Recognising Woodwork

I was reading the New Zealand Herald on the iPad this morning, (keeps me in touch with NZ, and between the New York Times, NZ Herald and BBC, I get good world coverage, and unlike the Australian papers, none are stooping to getting you to subscribe for content that is already provided for free on their website) and came across a photo from the New Zealand version of Underbelly (not a show I watch- saw one and it was too amerturish for my liking, although I’ll make an exception when this NZ episode is on) that leapt out at me. The woodwork in the background was so familiar, it was like coming home.


Which in many ways was exactly what it was- this was from my home in New Zealand, when I was an Officer in the New Zealand Navy. The background is from the wardroom of one of New Zealand’s now retired Leander class frigates.


Seeing as Waikato, Wellington and Canterbury are all sitting on the bottom of the sea as divesites, and Southland was towed to Singapore to be turned into razorblades back in 2005, the wardroom from one of the ships must have been preserved. It isn’t Waikato, so I’d guess Canterbury, being the ship I am least familar with (typically, every ship produced in a class still have minor differences between them), and although the porthole cover holddowns looks right, the book racks and TV cupboard don’t to my eye.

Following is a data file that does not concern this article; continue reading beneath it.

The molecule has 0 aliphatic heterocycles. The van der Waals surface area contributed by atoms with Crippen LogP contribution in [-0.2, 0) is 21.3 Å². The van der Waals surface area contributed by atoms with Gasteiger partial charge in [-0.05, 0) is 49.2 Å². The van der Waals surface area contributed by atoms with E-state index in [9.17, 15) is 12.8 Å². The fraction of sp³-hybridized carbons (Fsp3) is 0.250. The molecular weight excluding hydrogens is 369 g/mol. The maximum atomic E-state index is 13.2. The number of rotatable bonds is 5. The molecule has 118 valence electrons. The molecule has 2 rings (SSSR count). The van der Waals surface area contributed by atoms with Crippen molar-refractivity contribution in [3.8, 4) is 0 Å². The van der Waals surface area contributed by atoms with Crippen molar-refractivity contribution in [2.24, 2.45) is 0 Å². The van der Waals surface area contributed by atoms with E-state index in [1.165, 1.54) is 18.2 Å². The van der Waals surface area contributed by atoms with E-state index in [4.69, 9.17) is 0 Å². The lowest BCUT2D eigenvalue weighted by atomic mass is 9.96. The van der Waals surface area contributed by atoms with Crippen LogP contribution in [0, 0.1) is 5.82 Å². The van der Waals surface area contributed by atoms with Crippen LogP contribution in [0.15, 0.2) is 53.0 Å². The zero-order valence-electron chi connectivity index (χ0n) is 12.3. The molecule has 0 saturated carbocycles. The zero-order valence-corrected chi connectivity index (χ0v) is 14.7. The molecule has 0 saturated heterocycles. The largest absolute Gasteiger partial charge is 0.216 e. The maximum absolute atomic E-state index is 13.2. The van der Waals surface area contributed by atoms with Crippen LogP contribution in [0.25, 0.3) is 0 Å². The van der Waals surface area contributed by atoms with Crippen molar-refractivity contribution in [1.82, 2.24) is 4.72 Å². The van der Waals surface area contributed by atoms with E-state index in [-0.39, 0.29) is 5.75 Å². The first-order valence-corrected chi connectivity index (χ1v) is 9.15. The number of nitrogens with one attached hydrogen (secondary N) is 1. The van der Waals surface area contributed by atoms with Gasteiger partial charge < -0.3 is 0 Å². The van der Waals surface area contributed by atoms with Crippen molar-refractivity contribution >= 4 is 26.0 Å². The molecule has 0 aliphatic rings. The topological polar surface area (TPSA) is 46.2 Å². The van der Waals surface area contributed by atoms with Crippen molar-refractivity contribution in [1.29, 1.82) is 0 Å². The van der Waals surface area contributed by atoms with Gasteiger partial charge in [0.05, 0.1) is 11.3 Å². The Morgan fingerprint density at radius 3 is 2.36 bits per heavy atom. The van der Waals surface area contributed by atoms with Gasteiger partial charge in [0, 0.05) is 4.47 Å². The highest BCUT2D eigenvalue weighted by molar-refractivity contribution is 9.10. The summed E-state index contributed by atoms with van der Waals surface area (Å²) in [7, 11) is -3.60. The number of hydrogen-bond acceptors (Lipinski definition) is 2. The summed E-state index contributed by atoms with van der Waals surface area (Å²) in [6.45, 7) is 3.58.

I’d love a home bar, especially one extracted like this from my old floating home away from home.

So to Underbelly NZ, land of the long green cloud, (highlights the alternate meaning to the slogan “keep New Zealand green” ad campaign), thanks for the trip down memory lane.

Navy Days Memorabilia

Projects seem to take forever these days! The Navy Display Board that I started in January is still progressing….very slowly.

Found quite a bit more to include as well, and getting a bit of a layout together.

Lieutenant shoulder boards, some 50 cal cartridges, a 5.56 cartridge, (and to display to either side on a shelf, 2x 5″ cartridges and 1x 4.5″ cartridge!

The 5″ came from the ANZAC Class fridge TE KAHA, and the 4.5″ came from the twin gunned Leander Class Frigate WAIKATO.

There is also the torch I used for years, climbing over (and under) the steam pipes in the boiler and engine rooms, conducted boiler and tank inspections, and did many, many salinity tests of the water being produced by the dual evaporator water purifiers (that produced around 4 tonnes of clean water per hour).  On the other side is a valve spanner – a critical tool for opening and closing big steam valves, especially when they have become stiff.  Such a simple design, that works exceptionally well.  And in the boiler room, where it is 100F and 120dB, it can also be thrown to land on the plates (the metal floor) right next to someone who is dozing off.

Ah, the days of old before political correctness, OHS and all the other trappings of modern life wrecked the seagoing experience.

There are other things I want to display – commissioning parchment, various watchkeeping certificates etc that will be more traditionally framed.  The final item I have only just become aware of in the last month or so: turns out that I will be receiving a medal from my days in the military, which is very, very cool.

It is the New Zealand Defence Service Medal, and will definitely be in pride of place when it arrives (it will take 2-3 years, so patience is a virtue!)

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